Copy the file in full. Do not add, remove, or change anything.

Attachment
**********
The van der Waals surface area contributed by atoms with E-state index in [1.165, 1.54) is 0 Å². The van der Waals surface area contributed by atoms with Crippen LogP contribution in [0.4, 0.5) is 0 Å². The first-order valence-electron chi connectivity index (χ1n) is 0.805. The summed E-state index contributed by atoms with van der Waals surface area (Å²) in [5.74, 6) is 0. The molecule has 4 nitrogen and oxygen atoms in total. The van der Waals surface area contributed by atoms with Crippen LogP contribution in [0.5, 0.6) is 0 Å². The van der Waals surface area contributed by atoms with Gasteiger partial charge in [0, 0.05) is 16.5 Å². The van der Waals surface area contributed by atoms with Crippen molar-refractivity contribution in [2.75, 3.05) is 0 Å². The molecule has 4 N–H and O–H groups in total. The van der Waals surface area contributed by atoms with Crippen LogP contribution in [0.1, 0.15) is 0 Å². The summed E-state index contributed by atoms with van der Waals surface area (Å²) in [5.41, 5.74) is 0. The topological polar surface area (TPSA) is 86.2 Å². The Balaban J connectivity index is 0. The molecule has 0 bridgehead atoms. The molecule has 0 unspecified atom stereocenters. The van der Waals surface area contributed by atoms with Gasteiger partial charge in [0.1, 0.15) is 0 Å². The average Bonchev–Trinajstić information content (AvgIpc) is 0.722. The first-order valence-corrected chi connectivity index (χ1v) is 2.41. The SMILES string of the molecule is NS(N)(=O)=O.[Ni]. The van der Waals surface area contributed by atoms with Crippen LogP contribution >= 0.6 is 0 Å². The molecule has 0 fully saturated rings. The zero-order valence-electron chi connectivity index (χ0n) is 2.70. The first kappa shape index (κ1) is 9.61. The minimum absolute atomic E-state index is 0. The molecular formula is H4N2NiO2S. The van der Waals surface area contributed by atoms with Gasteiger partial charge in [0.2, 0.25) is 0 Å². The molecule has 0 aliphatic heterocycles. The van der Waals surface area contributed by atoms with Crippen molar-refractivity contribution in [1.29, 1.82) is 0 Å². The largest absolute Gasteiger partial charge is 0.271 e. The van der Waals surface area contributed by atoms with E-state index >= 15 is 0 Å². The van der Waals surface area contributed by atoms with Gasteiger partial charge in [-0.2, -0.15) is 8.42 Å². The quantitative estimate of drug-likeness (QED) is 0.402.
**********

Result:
The van der Waals surface area contributed by atoms with E-state index in [1.165, 1.54) is 0 Å². The van der Waals surface area contributed by atoms with Crippen LogP contribution in [0.4, 0.5) is 0 Å². The first-order valence-electron chi connectivity index (χ1n) is 0.805. The summed E-state index contributed by atoms with van der Waals surface area (Å²) in [5.74, 6) is 0. The molecule has 4 nitrogen and oxygen atoms in total. The van der Waals surface area contributed by atoms with Crippen LogP contribution in [0.5, 0.6) is 0 Å². The van der Waals surface area contributed by atoms with Gasteiger partial charge in [0, 0.05) is 16.5 Å². The van der Waals surface area contributed by atoms with Crippen molar-refractivity contribution in [2.75, 3.05) is 0 Å². The molecule has 4 N–H and O–H groups in total. The van der Waals surface area contributed by atoms with Crippen LogP contribution in [0.1, 0.15) is 0 Å². The summed E-state index contributed by atoms with van der Waals surface area (Å²) in [5.41, 5.74) is 0. The topological polar surface area (TPSA) is 86.2 Å². The Balaban J connectivity index is 0. The molecule has 0 bridgehead atoms. The molecule has 0 unspecified atom stereocenters. The van der Waals surface area contributed by atoms with Gasteiger partial charge in [0.1, 0.15) is 0 Å². The average Bonchev–Trinajstić information content (AvgIpc) is 0.722. The first-order valence-corrected chi connectivity index (χ1v) is 2.41. The SMILES string of the molecule is NS(N)(=O)=O.[Ni]. The van der Waals surface area contributed by atoms with Crippen LogP contribution >= 0.6 is 0 Å². The molecule has 0 fully saturated rings. The zero-order valence-electron chi connectivity index (χ0n) is 2.70. The first kappa shape index (κ1) is 9.61. The minimum absolute atomic E-state index is 0. The molecular formula is H4N2NiO2S. The van der Waals surface area contributed by atoms with Gasteiger partial charge in [0.2, 0.25) is 0 Å². The molecule has 0 aliphatic heterocycles. The van der Waals surface area contributed by atoms with Crippen molar-refractivity contribution in [1.29, 1.82) is 0 Å². The largest absolute Gasteiger partial charge is 0.271 e. The van der Waals surface area contributed by atoms with E-state index >= 15 is 0 Å². The van der Waals surface area contributed by atoms with Gasteiger partial charge in [-0.2, -0.15) is 8.42 Å². The quantitative estimate of drug-likeness (QED) is 0.402.